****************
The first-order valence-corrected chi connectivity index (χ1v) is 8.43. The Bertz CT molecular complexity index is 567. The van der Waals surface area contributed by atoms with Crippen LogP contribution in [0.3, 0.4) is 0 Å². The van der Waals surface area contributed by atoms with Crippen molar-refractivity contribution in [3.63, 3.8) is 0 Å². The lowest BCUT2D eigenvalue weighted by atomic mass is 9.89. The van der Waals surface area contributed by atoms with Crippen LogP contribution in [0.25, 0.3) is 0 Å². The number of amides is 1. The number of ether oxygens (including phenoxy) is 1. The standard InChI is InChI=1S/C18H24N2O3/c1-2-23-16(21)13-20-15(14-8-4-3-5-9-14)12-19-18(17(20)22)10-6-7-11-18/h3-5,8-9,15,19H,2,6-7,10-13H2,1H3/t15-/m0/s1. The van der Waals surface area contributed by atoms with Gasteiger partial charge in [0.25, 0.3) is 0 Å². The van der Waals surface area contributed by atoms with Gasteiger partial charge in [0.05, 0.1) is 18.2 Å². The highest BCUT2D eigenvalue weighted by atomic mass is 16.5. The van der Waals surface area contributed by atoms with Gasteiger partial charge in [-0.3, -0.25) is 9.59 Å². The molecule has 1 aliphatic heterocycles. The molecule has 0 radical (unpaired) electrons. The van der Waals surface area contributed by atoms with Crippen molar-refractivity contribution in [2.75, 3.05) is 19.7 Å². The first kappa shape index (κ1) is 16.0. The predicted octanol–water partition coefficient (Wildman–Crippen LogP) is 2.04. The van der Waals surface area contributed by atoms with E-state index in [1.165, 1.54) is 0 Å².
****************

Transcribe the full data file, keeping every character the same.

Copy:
The first-order valence-corrected chi connectivity index (χ1v) is 8.43. The Bertz CT molecular complexity index is 567. The van der Waals surface area contributed by atoms with Crippen LogP contribution in [0.3, 0.4) is 0 Å². The van der Waals surface area contributed by atoms with Crippen molar-refractivity contribution in [3.63, 3.8) is 0 Å². The lowest BCUT2D eigenvalue weighted by atomic mass is 9.89. The van der Waals surface area contributed by atoms with Crippen LogP contribution in [0.25, 0.3) is 0 Å². The number of amides is 1. The number of ether oxygens (including phenoxy) is 1. The standard InChI is InChI=1S/C18H24N2O3/c1-2-23-16(21)13-20-15(14-8-4-3-5-9-14)12-19-18(17(20)22)10-6-7-11-18/h3-5,8-9,15,19H,2,6-7,10-13H2,1H3/t15-/m0/s1. The van der Waals surface area contributed by atoms with Gasteiger partial charge in [0.25, 0.3) is 0 Å². The van der Waals surface area contributed by atoms with Gasteiger partial charge in [0.05, 0.1) is 18.2 Å². The highest BCUT2D eigenvalue weighted by atomic mass is 16.5. The van der Waals surface area contributed by atoms with Gasteiger partial charge in [-0.3, -0.25) is 9.59 Å². The molecule has 1 aliphatic heterocycles. The molecule has 0 radical (unpaired) electrons. The van der Waals surface area contributed by atoms with Crippen molar-refractivity contribution in [2.75, 3.05) is 19.7 Å². The first kappa shape index (κ1) is 16.0. The predicted octanol–water partition coefficient (Wildman–Crippen LogP) is 2.04. The van der Waals surface area contributed by atoms with E-state index in [1.165, 1.54) is 0 Å².